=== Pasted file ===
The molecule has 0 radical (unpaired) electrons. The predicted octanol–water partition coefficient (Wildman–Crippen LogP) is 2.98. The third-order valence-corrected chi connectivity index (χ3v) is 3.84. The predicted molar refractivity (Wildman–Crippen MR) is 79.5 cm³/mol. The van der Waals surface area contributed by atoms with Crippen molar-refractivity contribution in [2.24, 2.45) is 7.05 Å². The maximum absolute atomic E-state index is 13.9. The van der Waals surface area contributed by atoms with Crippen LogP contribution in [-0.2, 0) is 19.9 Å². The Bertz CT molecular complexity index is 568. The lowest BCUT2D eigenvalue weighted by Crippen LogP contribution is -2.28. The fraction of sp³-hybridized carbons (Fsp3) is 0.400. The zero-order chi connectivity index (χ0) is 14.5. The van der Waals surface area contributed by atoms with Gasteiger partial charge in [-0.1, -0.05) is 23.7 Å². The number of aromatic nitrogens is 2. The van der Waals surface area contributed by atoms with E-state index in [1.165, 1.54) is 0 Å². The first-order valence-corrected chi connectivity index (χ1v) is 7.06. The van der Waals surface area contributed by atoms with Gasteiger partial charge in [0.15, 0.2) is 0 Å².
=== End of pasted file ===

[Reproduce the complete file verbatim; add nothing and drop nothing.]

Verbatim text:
The molecule has 0 radical (unpaired) electrons. The predicted octanol–water partition coefficient (Wildman–Crippen LogP) is 2.98. The third-order valence-corrected chi connectivity index (χ3v) is 3.84. The predicted molar refractivity (Wildman–Crippen MR) is 79.5 cm³/mol. The van der Waals surface area contributed by atoms with Crippen molar-refractivity contribution in [2.24, 2.45) is 7.05 Å². The maximum absolute atomic E-state index is 13.9. The van der Waals surface area contributed by atoms with Crippen LogP contribution in [-0.2, 0) is 19.9 Å². The Bertz CT molecular complexity index is 568. The lowest BCUT2D eigenvalue weighted by Crippen LogP contribution is -2.28. The fraction of sp³-hybridized carbons (Fsp3) is 0.400. The zero-order chi connectivity index (χ0) is 14.5. The van der Waals surface area contributed by atoms with Gasteiger partial charge in [-0.1, -0.05) is 23.7 Å². The number of aromatic nitrogens is 2. The van der Waals surface area contributed by atoms with E-state index in [1.165, 1.54) is 0 Å². The first-order valence-corrected chi connectivity index (χ1v) is 7.06. The van der Waals surface area contributed by atoms with Gasteiger partial charge in [0.15, 0.2) is 0 Å².